What We’re Watching – WWII in the Movies
In honor of our upcoming event, Dinner with a Curator – “WWII in the Movies” on April 16, 2013, we asked our staff to take a moment to send us their favorite WWII films.
The response was so overwhelming that we decided to share them with you in a series of blog posts. Feel free to share your favorites in the comments section or on our Facebook wall.
Saving Private Ryan (1998)
Initially, we fully expected to get several submissions of this movie, but we were surprised by how many of our staff went outside of what one might consider “the usual suspects” in the world of WWII film. We were also deeply moved by the emotional connection that Sue Lampton, Director of Patriots Circle and Member Events, so eloquently expressed.
My favorite WWII movie is Saving Private Ryan. My brothers and I were weaned on WWII movies (and football games). My Dad was a Flight Officer on B-29s in the Pacific. He suffered with vivid nightmares about the war. He always told us that being in a plane wasn’t as hard as being on the ground. I know that’s not necessarily true now. But he loved watching those old WWII movies with us when we were kids—adding his commentary throughout the films—a distraction we didn’t often appreciate.
I saw Saving Private Ryan when it premiered on the big screen. That scene of the men landing at Omaha Beach—I felt what it must have been to be a 17-year-old kid watching body parts fly, the sounds, the confusion and the fear. The fear. Up to that time, I experienced those old WWII movies like a Western; bang, you’re dead. But what Steven Spielberg did with this film was unlike anything I’d experienced before. It evoked such a visceral response that my body stayed tense the entire film. And then there is that amazing scene in which Tom Hank’s character finally tells his men his story of being an English teacher back home in order to distract them from killing the German soldier and each other—Wow!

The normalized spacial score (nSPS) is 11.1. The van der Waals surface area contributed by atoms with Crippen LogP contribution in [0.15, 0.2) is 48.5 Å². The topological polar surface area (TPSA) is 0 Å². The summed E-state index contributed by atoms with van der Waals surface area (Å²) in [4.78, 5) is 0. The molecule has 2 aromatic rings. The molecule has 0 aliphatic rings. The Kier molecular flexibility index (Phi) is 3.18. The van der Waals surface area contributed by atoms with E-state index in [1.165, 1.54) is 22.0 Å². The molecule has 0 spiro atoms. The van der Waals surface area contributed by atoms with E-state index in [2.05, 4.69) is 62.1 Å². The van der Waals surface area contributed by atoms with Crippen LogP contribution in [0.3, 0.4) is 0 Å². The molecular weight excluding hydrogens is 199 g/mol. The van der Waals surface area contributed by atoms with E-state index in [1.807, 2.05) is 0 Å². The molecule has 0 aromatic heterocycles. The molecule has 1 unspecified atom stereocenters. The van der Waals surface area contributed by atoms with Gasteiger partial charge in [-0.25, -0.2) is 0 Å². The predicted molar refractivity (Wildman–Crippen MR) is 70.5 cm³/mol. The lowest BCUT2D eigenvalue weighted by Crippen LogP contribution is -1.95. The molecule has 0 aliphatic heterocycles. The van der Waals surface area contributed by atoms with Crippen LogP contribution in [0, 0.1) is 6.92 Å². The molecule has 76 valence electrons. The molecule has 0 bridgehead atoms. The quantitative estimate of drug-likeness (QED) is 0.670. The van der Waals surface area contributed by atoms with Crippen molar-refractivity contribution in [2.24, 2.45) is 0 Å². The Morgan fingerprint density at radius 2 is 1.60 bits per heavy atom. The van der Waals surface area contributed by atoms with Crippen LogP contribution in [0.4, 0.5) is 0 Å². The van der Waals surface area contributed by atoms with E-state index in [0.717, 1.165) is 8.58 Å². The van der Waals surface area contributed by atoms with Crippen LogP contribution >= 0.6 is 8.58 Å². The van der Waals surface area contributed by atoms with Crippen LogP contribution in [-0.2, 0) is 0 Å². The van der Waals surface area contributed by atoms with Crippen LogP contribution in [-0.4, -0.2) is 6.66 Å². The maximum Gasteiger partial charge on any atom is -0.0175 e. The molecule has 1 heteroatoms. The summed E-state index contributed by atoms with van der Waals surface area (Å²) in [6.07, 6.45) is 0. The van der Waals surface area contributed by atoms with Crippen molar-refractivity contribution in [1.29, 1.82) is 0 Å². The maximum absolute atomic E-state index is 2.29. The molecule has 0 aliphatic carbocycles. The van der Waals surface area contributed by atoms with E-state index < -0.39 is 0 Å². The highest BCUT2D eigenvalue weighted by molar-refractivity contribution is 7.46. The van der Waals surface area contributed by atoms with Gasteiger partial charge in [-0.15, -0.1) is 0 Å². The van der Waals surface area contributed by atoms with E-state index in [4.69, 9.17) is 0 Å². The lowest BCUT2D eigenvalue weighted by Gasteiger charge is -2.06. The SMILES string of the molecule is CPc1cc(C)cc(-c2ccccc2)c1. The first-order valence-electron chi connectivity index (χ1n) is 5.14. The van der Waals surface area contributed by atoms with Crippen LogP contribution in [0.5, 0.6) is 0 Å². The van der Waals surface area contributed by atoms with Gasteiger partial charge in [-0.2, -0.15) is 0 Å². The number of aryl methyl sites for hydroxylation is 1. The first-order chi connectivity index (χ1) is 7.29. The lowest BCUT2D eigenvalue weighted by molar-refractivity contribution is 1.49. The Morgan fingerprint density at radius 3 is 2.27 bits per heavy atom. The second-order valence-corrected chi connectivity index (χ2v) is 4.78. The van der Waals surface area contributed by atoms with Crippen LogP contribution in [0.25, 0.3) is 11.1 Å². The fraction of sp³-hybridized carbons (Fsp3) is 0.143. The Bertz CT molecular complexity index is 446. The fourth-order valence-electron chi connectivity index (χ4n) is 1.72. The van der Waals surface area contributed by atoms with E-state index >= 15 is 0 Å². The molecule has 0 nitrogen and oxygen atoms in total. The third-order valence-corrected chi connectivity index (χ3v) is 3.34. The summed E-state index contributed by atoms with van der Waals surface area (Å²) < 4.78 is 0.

I left the theatre crying, trembling and thinking “What if that were my son Matthew storming Normandy beach?” I went home with a headache.
I spoke to my Dad about the film after he had seen it. It was the first time I ever saw him cry over a film and about the war. He said, “The best part of that movie was when Capt. Miller tells Private Ryan to “Earn it.” Those guys in combat, they did what they had to do. It was bad for the men who died and their friends and families. But those men who came through that darkness, they will always feel, as I do now, the responsibility to make your life count for something.” Amen Dad.
Tuesday, April 16, 2013
6:30 pm – 8:30 pm
Dinner with a Curator – Larry Decuers presents “WWII in the Movies”
Stage Door Canteen
From factual to fantastic, Museum Curator Larry Decuers will highlight examples of the diverse array of WWII films. Covering what many consider the best of the genre, the presentation will include 1940s propaganda pieces, gritty combat films from the ‘50s and ‘60s and some of the more reverent works of the past two decades. Clips from Air Force, The Sands of Iwo Jima, 12 O’clock High, Kelly’s Heroes and many others will be shown and discussed.
Dinner with a Curator is a seasonal series where Museum staff and guests discuss a featured topic related to World War II while enjoying a delicious three-course dinner. All dinners catered by Chef John Besh at the Museum’s American Sector restaurant. Space is limited. Reservations are required.